Dorothy’s Journal, Earth Date 2020.03.23:
I have a chronic illness which affects my everyday life, and a great deal of knowledge about it because of some pretty harrowing experiences. So, I know how to keep it under control, for the most part. Life is complicated, though, and it’s impossible to control my exposure to the things that hurt my health 100% of the time.
While I try not to let my disease control me, sometimes it does. For years I have suffered from depression and anxiety, and in the past two years I started having a lot of panic attacks. Panic attacks suck. I think I may have a Panic Disorder. It is extremely easy for me to have a panic attack under certain circumstances.
They say people who go into psychology do so because there is something wrong with them, and well, the semester I took Abnormal Behavior, I became afraid of developing Borderline Personality Disorder. Maybe that fear is part of my Panic Disorder, even though I have been assured by multiple professionals that I do not have BPD. I worry that my PTSD will mutate into BPD, because that can sometimes happen. I educated myself to understand these things, and so I work extremely hard to be aware of my state of consciousness.
It’s just a lot easier to be alone, because sometimes consciousness can be elusive. It’s so easy for me to fall into that default programming of people-pleasing. It’s so easy to become disconnected from myself, especially in certain company. I will not eat when I need to eat, in order to not be an inconvenience. Not eating can be bad. I think a lot of people with this disease get hanger, but I get hanxious. When I am with other people, I can have a panic attack before I become aware I am hungry. And then the panic attack leads to a depression.
So, for the last year, I have isolated myself a bit out of necessity. I needed to get back in touch with myself. I needed to remember how to feel again. I think because I struggled for so many years with PTSD and major depressive disorder, the social butterflies around me wanted me to be happy all the time. That feels like a lot of pressure, and just not reasonable in a world like this.
There is a lot we can do with cognitive behavioral therapy. There are even apps like Woebot to help people identify cognitive distortions. I know all the tips and tricks. But some stuff is organic in nature. When I am in a panic attack, or post-panic attack, I can’t always think straight. I enter a survival mode, because my body is convinced that death is imminent. This is the stuff psychologists can’t help in just a few sessions. This stuff takes years to untangle, by learning about various states of consciousness.
When I am having a panic attack, I am not myself. There is no Dorothy, there is only Zuul. What I need at that moment is just a hug. I’m feeling overwhelmed by emotions. If I am convinced my emotions might be interpreted as threatening by the other person, then I need to be alone. I can overreact to little things when I am in this mode.
Actually, it’s less like Zuul, and more like Vincent. Van Gogh, that is. My thoughts become destructive toward myself more than they do other people. I have the other creative parts of Vincent, too, thank goodness.
Luckily, over the last year, I learned that I enjoy being alone. I feel fortunate about that, now!
I have more things that I want to do than I have time to be alone. It can be a little Short Attention Span Theater here as I flit from one thing to the next. Somehow, it all gets done, when it’s not the holidays.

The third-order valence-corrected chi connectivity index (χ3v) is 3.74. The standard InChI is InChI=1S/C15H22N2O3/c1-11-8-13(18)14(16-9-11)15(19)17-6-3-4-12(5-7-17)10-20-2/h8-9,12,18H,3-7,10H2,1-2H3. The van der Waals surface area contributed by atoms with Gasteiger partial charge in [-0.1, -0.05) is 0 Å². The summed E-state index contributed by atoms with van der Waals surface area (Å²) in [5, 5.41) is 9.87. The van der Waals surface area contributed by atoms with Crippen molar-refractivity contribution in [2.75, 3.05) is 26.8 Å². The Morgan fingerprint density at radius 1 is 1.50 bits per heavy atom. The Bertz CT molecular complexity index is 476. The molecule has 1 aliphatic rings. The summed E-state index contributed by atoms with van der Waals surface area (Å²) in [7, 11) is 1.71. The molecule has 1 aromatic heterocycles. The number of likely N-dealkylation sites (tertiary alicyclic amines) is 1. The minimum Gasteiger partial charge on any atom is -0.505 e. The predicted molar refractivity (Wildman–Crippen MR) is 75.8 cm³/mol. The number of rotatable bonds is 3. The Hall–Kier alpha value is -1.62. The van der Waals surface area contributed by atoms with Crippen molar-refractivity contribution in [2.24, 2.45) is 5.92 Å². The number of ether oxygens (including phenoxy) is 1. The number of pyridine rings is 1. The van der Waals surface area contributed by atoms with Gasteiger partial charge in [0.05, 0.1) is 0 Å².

And it’s okay, because it turns out there’s some magic in this ADHD approach. Quite a bit, for sure. I see connections between the least likely things! And that can lead to research projects that last for days, or years. It has connected me with people from all over the world. It has helped me build a library that could keep me entertained for years, and helped me get back into art and music. These are all the things that most effectively help me battle anxiety and depression.
When Zuul comes around, it’s hard to motivate myself to research, connect, read, or make art or music. I can’t force it. The best things are rest, and definitely meditation. I can see that now we are going to have to stretch our food supplies for longer, that I may need to meditate more. This helps me stay calm.
Am I forgetting anything?
Oh yeah, what am I doing to support my respiratory health? Sometimes I get panic attacks when I have respiratory infections, so I try to avoid illness. Now here’s a rabbit hole. For a long time I just called myself chemically-sensitive. Zuul came out a couple times in my life after some significant chemical exposures (and sometimes when I have been sick). Because I was so unwell for the last year or more, and it seemed to be much worse after being in newly remodeled spaces, I decided to investigate the role of VOCs and formaldehyde in my health. VOCs and formaldehyde are the biggest exposure risks from construction, because they are components of latex paints and construction adhesives. They are linked to serious health problems like respiratory difficulties, ADHD, anxiety, dementia and cancer. Large exposures to VOCs and formaldehyde can cause seizures or death. I have been identifying sources of VOCs in my daily life and removing them, and it has been helping me feel a lot better. It is surprising some of the places I found them, and in what quantity.
For example, I had acrylic paint in my studio, but had not used it, because I bought it for the kids. I also had purchased a huge canvas on sale - 4’ x 5’ - because I had always wanted to paint a big painting. A family member kept suggesting that I should paint larger, and I had resisted because of the cost of materials and then if the work didn’t sell, I would have to find a place to store it. But so it happened that I had this canvas and a lot of acrylic paint, and that was the start of a torrid love affair. And a LOT of time with Vincent.
I’ve always been of the philosophy that “there are no mistakes, only lessons.” I do not regret my affair with acrylic paint. In fact, I will continue to work with acrylic paint under the right conditions which means ensuring adequate ventilation and using a respirator. Anything I make with it will be left out in the sun long enough to properly offgas. It turns out that acrylic paint is very high in VOCs and formaldehyde.
This is so surprising to me because I know acrylic painters who paint indoors with no protection.